If you plan to lease your land for the purpose of oil extraction in California, there are several heavy considerations you must make before signing on the dotted line. Your contract with the oil and gas company should address those considerations. Though every case is unique, and though you should always consult with an attorney before signing over the rights to your property, PennState details several components that all oil and gas lease contracts should include.

According to the paper, you and your attorney should first determine the actual length of the lease. This may not be as cut-and-dry as you might think. Depending on the language of the contract, the length of the lease may be the primary term of the lease, which is typically five years, or it may extend into a secondary term so long as production is still active. If a secondary term is necessary, it is usually as long as the primary term.

How is the value of mineral rights determined?

Ideally, the agreement between a mineral rights owner in California and an oil and gas company to drill a well should be a mutually beneficial arrangement. The oil company has the equipment and expertise necessary to reap the bounty of your estate, and you get a percentage of the profits. According to MineralWise, however, the value of your mineral rights can vary widely on the basis of several different factors, some of which you have little to no control over.

The commodity prices of gas and oil are not only among the most obvious factors contributing to the value of mineral rights, but they may also be the most variable as prices fluctuate on a nearly daily basis. You can continually monitor changes in oil and gas commodity prices on the New York Mercantile Exchange.

The consequences of an oil and gas dispute

We have focused on many aspects of oil and gas disputes on this blog, such as some of the reasons why business owners find themselves in the middle of a disagreement. As the owner of an oil and gas company, you should also think of the potential consequences associated with a dispute. Aside from financial headaches, you may face serious and potentially long-term complications depending on how the dispute plays out in court. Across the state of California, it is pivotal for oil and gas company owners to be prepared for these setbacks.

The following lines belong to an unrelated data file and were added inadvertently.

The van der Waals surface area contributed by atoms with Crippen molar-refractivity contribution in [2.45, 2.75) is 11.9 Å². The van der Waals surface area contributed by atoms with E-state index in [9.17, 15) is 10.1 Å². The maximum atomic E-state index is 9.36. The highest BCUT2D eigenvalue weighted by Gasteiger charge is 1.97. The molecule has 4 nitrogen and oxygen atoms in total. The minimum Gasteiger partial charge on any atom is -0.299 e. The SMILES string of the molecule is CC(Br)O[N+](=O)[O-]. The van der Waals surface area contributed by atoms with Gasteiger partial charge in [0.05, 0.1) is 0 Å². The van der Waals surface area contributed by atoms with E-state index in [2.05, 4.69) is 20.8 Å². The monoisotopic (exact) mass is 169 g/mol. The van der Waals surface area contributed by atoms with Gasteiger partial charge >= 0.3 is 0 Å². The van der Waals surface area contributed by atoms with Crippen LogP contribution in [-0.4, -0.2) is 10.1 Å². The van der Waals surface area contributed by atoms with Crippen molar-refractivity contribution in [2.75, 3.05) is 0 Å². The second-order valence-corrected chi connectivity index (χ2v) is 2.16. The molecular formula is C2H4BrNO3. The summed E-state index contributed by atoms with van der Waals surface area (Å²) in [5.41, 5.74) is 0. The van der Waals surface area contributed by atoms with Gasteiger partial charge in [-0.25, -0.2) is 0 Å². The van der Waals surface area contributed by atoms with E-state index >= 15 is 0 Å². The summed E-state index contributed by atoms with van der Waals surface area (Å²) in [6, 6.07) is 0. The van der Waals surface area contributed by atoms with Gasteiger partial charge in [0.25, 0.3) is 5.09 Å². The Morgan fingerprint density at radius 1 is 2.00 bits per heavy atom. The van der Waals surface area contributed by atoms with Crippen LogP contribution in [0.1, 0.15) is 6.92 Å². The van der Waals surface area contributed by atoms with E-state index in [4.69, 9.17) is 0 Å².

Regardless of the factors that have led to a dispute, the way in which your company handles this difficult situation could have an impact on the future of your firm. Sometimes, disputes can be resolved relatively effortlessly and simply communicating with those involved in the dispute can help reduce tensions and settle the disagreement. This is certainly not possible in every dispute and some can be extremely contentious, with very strong emotions and even negative media coverage.

What are surface owner rights?

If you own a piece of land in Texas and someone wants to drill for oil on your land, you may get excited about the potential income that may bring. However, before you get too excited, you need to know the rights you have to the property. In some cases, you may only have surface owner rights, which means that oil drilling may not be quite so lucrative.

According to MineralWise, surface rights give you the ownership rights to only the land and not what is below the land, which is the mineral rights. In this state, because there is a lot of oil underground, it is very common for surface and mineral rights to be separate. If you only have surface rights, you may get some money for the use of your land and any damage done to your land to drill. However, you will not see income from any oil found unless you own the mineral rights.

What you should know before about a gas lease

If you have the potential to collaborate with other entities and participate in a gas lease, the opportunity may sound incredibly promising when you hear about the potential benefits. However, doing your research before agreeing to any type of contract is imperative to protecting your assets. At Ehrlich, Pledger Law, LLP, we have helped many land owners in California to understand more about their rights in preparation for signing a contract. 

Going into a potential contract deal in regards to a gas lease, you can never ask too many questions. Your vigilance and interest in finding out exactly what you are getting involved in may potentially be the difference in a successful agreement versus one that completely takes advantage of your assets. According to dojmt.gov, to begin, you should take your time to get to know the entity who is requesting a contract deal. Ask around about them and pay attention to what people are saying.